In the inter-War years modern industries emerged, with aerospace forming clusters around Bristol and in Hertfordshire. The Hertfordshire cluster no longer exists. The early electronics industry generally preferred the south, especially the home counties.

Today there is no heavy manufacturing industry in which UK-based firms can be considered world leaders and no product in which a UK city or region is the world leader.

However, the Midlands, in particular, remains a strong manufacturing centre, with around a fifth of employment dependent on manufacturing, and the East Midlands Development Agency has a policy to maintaining this characteristic.

More recently, high technology firms have concentrated largely along the M4 motorway, partly because of access to Heathrow Airport, but also because of agglomeration economies. But the general pattern remains that south has lower, and falling, reliance on manufacturing.

Finance and services

Leeds' Central Business District
London's Canary Wharf

Once, every great city had a stock exchange. Now, the UK financial industry is concentrated overwhelmingly in the City of London and Canary Wharf, with back office and administrative operation often dispersed around the south of England.

London is one of the world's great financial centres, which is one of the factors that is commonly considered to make it a world city. Central London contains some of the most expensive commercial property in the world because of this.

From around the early 1990s London has been able to boast of having more U.S. banks than New York, as well as being host to branches of more than five hundred overseas banks. It is the principal financial centre of the world, ranked alongside New York and Tokyo as one of three where any serious financial player must be represented.

The City of London has around 300,000 employees, largely concentrated in the financial and professional sectors.

Within London, the desire for banks to be there put pressure on the City of London's ability to accommodate them. In the mid-1980s a crisis point was reached and, although the City was able to expand its stock of modern office space, this did not happen before Canary Wharf had been set up as a competitor. The irony is that Canary Wharf was built in the London Docklands that had, until 1970, been among the largest docks in the world. All manner of goods had been shipped from the factories of east London to the world.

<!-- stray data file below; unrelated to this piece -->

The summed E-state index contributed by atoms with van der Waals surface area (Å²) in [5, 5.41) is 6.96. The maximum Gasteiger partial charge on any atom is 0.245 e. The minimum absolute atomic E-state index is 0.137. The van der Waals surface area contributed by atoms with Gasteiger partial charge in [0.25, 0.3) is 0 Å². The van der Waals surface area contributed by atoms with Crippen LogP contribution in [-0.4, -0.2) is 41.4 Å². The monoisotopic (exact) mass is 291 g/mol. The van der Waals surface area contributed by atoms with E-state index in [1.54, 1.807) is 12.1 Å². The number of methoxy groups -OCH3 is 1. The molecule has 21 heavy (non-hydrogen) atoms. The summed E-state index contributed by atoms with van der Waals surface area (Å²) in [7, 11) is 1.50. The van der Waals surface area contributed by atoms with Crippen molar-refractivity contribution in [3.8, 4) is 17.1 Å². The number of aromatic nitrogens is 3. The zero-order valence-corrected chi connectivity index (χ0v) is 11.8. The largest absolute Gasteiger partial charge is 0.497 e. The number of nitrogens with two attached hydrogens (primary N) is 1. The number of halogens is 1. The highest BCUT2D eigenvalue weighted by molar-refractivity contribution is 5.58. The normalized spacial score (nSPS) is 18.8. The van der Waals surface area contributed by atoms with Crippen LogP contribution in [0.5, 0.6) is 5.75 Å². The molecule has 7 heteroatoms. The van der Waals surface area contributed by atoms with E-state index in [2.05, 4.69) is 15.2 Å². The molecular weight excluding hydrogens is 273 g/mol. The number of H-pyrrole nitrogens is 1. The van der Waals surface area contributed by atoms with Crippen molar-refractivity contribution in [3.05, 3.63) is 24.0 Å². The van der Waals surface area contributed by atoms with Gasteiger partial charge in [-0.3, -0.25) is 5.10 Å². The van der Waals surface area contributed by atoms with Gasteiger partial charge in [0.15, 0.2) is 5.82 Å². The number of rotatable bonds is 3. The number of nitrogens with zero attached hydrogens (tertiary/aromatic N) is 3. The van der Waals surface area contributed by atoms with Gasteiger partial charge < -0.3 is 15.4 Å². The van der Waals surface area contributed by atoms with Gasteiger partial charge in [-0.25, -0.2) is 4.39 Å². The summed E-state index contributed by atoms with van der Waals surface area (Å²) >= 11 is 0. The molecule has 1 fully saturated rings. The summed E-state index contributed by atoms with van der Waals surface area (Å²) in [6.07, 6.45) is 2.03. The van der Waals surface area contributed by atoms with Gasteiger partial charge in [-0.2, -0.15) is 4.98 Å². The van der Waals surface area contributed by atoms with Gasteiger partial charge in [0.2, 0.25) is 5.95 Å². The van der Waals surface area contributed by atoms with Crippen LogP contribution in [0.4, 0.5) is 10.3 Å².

During the mid-90's, Leeds took advantage of the the internet's arrival as part of the .com boom. It became the UK's first city to have full broadband and digital coverage, making it a very attractive place for corporations to expand, particularly when opening call centres. During the changing 1990's, Leeds had better connections to London than any other UK city, being 2 hours from London by train. As a result, it is now the UK's 2nd largest financial and legal centre[1][2][3][4][5][6], and the UK's largest e-business sector with more than 1/3rd of the UK's internet traffic passing through the city[7][8].

In this respect, Canary Wharf and Leeds are arguably more symbolic of the changed economic geography of the UK than any other place.

Regional disparity

The combined effects of changing economic fortunes, economic restructuring and the decline of the UK as an imperial power have created the so-called North-South divide, in which decaying industrial areas of the north of England and Scotland contrast with the wealthy, finance-and-technology led southern economy. This has led successive governments to develop regional policies to try and rectify the imbalance.

The success has been, at best, patchy and the uneven distribution of economic wealth in the UK has led to migration from north to south, aggravating serious pressure on the southern housing market.

Although, in 2004, house prices in the north of England and Scotland increased faster than those in the south, this happened at the same stage of the last property cycle and the rises are off of a lower value base - it is far too early to concluded whether the trend is reversing. Either way, there were 113,000 transactions in London and the South East recorded by the UK HM Land Registry in the year to November 2004, compared with 83,000 in the North, North West and Yorkshire and the Humber.

This is not to say that the south is uniformly wealthy; Some of the worst pockets of deprivation can be found in London, especially inner London, while Hastings and Bexhill-on-Sea, on the south coast are also subject to urgent regeneration efforts.


"This island is made mainly of coal and surrounded by fish. Only an organising genius could produce a shortage of coal and fish at the same time."
Aneurin Bevan, From a speech in Blackpool, May 25, 1945

References and further reading

  • An Historical Geography of England and Wales, Robert A. Dodgshon, R.A. Butlin, Academic Press, ISBN 0-12-219252-4
  • The Changing Geography of the United Kingdom Hugh Matthews, Vince Gardiner (eds), Routledge, ISBN 0-415-17901-7
  • Spatial Divisions of Labor, Doreen Massey, Macmillan, ISBN 0-333-59494-0

See also


External links